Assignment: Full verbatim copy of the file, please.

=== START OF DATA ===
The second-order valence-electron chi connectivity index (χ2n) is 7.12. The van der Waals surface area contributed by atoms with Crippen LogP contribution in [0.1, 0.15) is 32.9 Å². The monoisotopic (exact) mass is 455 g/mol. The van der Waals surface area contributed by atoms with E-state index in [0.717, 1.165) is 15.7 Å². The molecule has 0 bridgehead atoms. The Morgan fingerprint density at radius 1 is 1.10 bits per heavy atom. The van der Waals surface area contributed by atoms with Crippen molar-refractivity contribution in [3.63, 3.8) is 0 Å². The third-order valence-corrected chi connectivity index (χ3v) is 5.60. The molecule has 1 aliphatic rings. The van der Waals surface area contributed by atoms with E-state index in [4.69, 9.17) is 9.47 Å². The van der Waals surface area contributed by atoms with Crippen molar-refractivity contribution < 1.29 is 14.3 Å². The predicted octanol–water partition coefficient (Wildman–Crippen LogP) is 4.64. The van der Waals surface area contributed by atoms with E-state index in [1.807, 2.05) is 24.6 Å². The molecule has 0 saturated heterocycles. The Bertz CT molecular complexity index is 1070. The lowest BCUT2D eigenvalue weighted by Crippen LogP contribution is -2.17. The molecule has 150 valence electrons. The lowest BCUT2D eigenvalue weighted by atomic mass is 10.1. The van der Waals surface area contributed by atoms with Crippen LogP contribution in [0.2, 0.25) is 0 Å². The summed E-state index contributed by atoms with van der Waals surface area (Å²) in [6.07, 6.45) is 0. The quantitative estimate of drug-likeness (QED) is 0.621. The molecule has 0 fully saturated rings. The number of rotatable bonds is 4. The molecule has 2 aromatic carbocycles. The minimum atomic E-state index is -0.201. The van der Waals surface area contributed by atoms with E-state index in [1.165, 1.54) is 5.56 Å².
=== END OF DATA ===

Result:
The second-order valence-electron chi connectivity index (χ2n) is 7.12. The van der Waals surface area contributed by atoms with Crippen LogP contribution in [0.1, 0.15) is 32.9 Å². The monoisotopic (exact) mass is 455 g/mol. The van der Waals surface area contributed by atoms with E-state index in [0.717, 1.165) is 15.7 Å². The molecule has 0 bridgehead atoms. The Morgan fingerprint density at radius 1 is 1.10 bits per heavy atom. The van der Waals surface area contributed by atoms with Crippen molar-refractivity contribution in [3.63, 3.8) is 0 Å². The third-order valence-corrected chi connectivity index (χ3v) is 5.60. The molecule has 1 aliphatic rings. The van der Waals surface area contributed by atoms with E-state index in [4.69, 9.17) is 9.47 Å². The van der Waals surface area contributed by atoms with Crippen molar-refractivity contribution < 1.29 is 14.3 Å². The predicted octanol–water partition coefficient (Wildman–Crippen LogP) is 4.64. The van der Waals surface area contributed by atoms with E-state index in [1.807, 2.05) is 24.6 Å². The molecule has 0 saturated heterocycles. The Bertz CT molecular complexity index is 1070. The lowest BCUT2D eigenvalue weighted by Crippen LogP contribution is -2.17. The molecule has 150 valence electrons. The lowest BCUT2D eigenvalue weighted by atomic mass is 10.1. The van der Waals surface area contributed by atoms with Crippen LogP contribution in [0.2, 0.25) is 0 Å². The summed E-state index contributed by atoms with van der Waals surface area (Å²) in [6.07, 6.45) is 0. The quantitative estimate of drug-likeness (QED) is 0.621. The molecule has 0 fully saturated rings. The number of rotatable bonds is 4. The molecule has 2 aromatic carbocycles. The minimum atomic E-state index is -0.201. The van der Waals surface area contributed by atoms with E-state index in [1.165, 1.54) is 5.56 Å².